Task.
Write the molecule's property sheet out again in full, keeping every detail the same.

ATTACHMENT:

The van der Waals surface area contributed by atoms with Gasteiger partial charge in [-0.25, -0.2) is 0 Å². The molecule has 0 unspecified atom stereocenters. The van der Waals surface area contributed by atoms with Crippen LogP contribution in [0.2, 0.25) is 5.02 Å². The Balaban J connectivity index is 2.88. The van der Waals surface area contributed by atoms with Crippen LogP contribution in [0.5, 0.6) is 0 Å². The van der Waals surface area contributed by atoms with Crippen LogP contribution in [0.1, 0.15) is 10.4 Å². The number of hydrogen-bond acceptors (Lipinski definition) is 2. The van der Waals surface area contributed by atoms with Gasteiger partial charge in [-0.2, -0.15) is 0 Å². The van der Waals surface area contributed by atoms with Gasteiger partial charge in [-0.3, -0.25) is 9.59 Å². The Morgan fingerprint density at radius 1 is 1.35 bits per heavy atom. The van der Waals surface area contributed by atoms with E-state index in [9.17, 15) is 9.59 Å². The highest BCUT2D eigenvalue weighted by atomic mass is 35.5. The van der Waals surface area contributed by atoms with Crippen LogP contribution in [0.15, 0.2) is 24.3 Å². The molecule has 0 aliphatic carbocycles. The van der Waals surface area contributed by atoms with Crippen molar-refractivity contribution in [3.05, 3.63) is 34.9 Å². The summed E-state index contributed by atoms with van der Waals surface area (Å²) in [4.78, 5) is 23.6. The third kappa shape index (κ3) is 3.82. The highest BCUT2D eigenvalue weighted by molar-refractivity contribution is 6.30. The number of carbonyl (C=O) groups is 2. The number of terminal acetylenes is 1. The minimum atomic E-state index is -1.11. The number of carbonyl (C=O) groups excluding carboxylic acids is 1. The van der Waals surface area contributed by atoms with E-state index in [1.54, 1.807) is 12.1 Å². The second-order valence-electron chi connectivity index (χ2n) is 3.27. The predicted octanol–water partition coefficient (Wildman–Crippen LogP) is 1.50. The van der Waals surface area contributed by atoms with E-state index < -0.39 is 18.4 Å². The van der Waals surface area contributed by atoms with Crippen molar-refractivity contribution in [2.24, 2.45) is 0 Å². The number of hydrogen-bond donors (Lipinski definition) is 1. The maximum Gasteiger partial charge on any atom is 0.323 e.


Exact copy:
The van der Waals surface area contributed by atoms with Gasteiger partial charge in [-0.25, -0.2) is 0 Å². The molecule has 0 unspecified atom stereocenters. The van der Waals surface area contributed by atoms with Crippen LogP contribution in [0.2, 0.25) is 5.02 Å². The Balaban J connectivity index is 2.88. The van der Waals surface area contributed by atoms with Crippen LogP contribution in [0.5, 0.6) is 0 Å². The van der Waals surface area contributed by atoms with Crippen LogP contribution in [0.1, 0.15) is 10.4 Å². The number of hydrogen-bond acceptors (Lipinski definition) is 2. The van der Waals surface area contributed by atoms with Gasteiger partial charge in [-0.2, -0.15) is 0 Å². The van der Waals surface area contributed by atoms with Gasteiger partial charge in [-0.3, -0.25) is 9.59 Å². The Morgan fingerprint density at radius 1 is 1.35 bits per heavy atom. The van der Waals surface area contributed by atoms with E-state index in [9.17, 15) is 9.59 Å². The highest BCUT2D eigenvalue weighted by atomic mass is 35.5. The van der Waals surface area contributed by atoms with Crippen LogP contribution in [0.15, 0.2) is 24.3 Å². The molecule has 0 aliphatic carbocycles. The van der Waals surface area contributed by atoms with Crippen molar-refractivity contribution in [3.05, 3.63) is 34.9 Å². The summed E-state index contributed by atoms with van der Waals surface area (Å²) in [4.78, 5) is 23.6. The third kappa shape index (κ3) is 3.82. The highest BCUT2D eigenvalue weighted by molar-refractivity contribution is 6.30. The number of carbonyl (C=O) groups is 2. The number of terminal acetylenes is 1. The minimum atomic E-state index is -1.11. The number of carbonyl (C=O) groups excluding carboxylic acids is 1. The van der Waals surface area contributed by atoms with E-state index in [1.54, 1.807) is 12.1 Å². The second-order valence-electron chi connectivity index (χ2n) is 3.27. The predicted octanol–water partition coefficient (Wildman–Crippen LogP) is 1.50. The van der Waals surface area contributed by atoms with E-state index < -0.39 is 18.4 Å². The van der Waals surface area contributed by atoms with Crippen molar-refractivity contribution in [2.24, 2.45) is 0 Å². The number of hydrogen-bond donors (Lipinski definition) is 1. The maximum Gasteiger partial charge on any atom is 0.323 e.